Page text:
You’ve been anxiously watching your mailbox for weeks for a “yea or nay” decision from your college of choice. You rip open the envelope only to discover the answer lies somewhere in between—you’ve been deferred. So, what now?
A deferral means the admission committee has put off making an admission decision for your application while they gauge a number of factors. These factors are generally related to the overall profile of incoming class and your place within it. Take heart: colleges issue plenty of flat denials to applicants. A deferral means that you indeed possess many qualities desirable to the college.
A deferral often speaks more to the uncertainty of the admission process on both ends- how you will fare as a student and how the class will fare as a whole. In some cases, the uncertainty may be in part about the applicant’s qualifications: Will the senior grades show progress? Will the applicant improve their ACT score in December? Is the student’s interest sincere and strong? And so forth. But just as often, the uncertainty has to do with the rest of the applicant pool: How many students will apply regular decision? What demographics are unbalanced in the regular pool? Have the college’s goals for the class been modified? The answers to those questions may be more decisive than anything the individual applicant does.
Keeping the above in mind, if you are deferred by your first-choice school, there are ways to demonstrate your continued interest and commitment. First, let the school know if they are your first choice. Colleges want the most qualified applicants, but they also want students who want to be there. Write an email or letter to your admission counselor (if you don’t know who this is already, you can find that information online).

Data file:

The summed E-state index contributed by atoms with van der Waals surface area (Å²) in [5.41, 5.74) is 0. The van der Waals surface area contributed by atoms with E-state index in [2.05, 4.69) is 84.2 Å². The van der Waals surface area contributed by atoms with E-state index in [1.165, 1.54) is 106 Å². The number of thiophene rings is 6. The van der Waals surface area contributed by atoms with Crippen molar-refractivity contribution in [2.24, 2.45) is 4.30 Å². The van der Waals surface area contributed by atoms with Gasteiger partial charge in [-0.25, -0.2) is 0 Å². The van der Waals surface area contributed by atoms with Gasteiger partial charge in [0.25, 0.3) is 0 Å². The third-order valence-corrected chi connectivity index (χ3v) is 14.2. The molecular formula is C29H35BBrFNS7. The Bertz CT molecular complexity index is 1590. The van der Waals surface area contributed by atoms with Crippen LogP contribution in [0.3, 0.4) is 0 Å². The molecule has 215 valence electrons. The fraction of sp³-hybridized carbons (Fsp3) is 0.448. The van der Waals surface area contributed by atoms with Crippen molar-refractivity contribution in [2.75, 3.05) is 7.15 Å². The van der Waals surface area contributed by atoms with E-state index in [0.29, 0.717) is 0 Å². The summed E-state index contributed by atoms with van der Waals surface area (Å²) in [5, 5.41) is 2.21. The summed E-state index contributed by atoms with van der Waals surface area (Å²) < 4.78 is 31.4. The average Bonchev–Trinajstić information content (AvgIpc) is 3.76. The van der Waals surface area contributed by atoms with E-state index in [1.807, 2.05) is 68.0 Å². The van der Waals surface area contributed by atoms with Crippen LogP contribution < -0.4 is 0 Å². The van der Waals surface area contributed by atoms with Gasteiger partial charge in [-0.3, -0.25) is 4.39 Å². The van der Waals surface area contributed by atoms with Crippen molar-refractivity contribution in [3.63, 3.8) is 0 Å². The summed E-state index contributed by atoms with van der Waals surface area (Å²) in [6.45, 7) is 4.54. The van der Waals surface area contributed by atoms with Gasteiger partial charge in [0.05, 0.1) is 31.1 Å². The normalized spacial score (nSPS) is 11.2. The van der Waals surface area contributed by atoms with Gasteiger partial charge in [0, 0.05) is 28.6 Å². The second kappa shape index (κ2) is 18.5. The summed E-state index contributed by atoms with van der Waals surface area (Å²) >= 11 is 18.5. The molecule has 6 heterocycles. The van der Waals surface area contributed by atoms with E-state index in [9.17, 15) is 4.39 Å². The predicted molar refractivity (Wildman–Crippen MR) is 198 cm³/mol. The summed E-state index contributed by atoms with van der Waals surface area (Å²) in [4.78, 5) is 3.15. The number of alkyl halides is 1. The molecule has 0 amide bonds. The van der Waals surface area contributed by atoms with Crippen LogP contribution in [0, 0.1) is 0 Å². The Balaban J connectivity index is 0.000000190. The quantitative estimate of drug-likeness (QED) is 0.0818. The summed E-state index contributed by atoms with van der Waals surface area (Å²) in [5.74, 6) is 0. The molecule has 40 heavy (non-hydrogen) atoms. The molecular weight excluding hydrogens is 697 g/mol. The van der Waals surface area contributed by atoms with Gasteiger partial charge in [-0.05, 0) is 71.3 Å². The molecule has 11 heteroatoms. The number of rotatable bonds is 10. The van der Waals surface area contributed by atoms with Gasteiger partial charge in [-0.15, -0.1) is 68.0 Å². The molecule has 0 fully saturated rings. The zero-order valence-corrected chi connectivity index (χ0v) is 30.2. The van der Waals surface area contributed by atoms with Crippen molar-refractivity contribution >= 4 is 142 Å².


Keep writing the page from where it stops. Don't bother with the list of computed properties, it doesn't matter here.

Second, it is sometimes appropriate to update the information from your original application by submitting any new test scores or an additional teacher’s recommendation from a teacher in whose course you are excelling. Lastly, pursue excellence in the last half of your senior year. Colleges will receive your grade reports if you are deferred and will carefully consider improvement (or lack thereof) when reevaluating your application. Continue challenging yourself academically and through extracurricular activities and keep the admissions staff updated should you attain any pertinent achievements.
Most importantly, don’t misread a deferral as disinterest from the college. The very fact that you’ve been issued one speaks to the college’s continued interest in your development throughout your senior year. Don’t lose heart; stay in touch. Admission limbo isn’t permanent.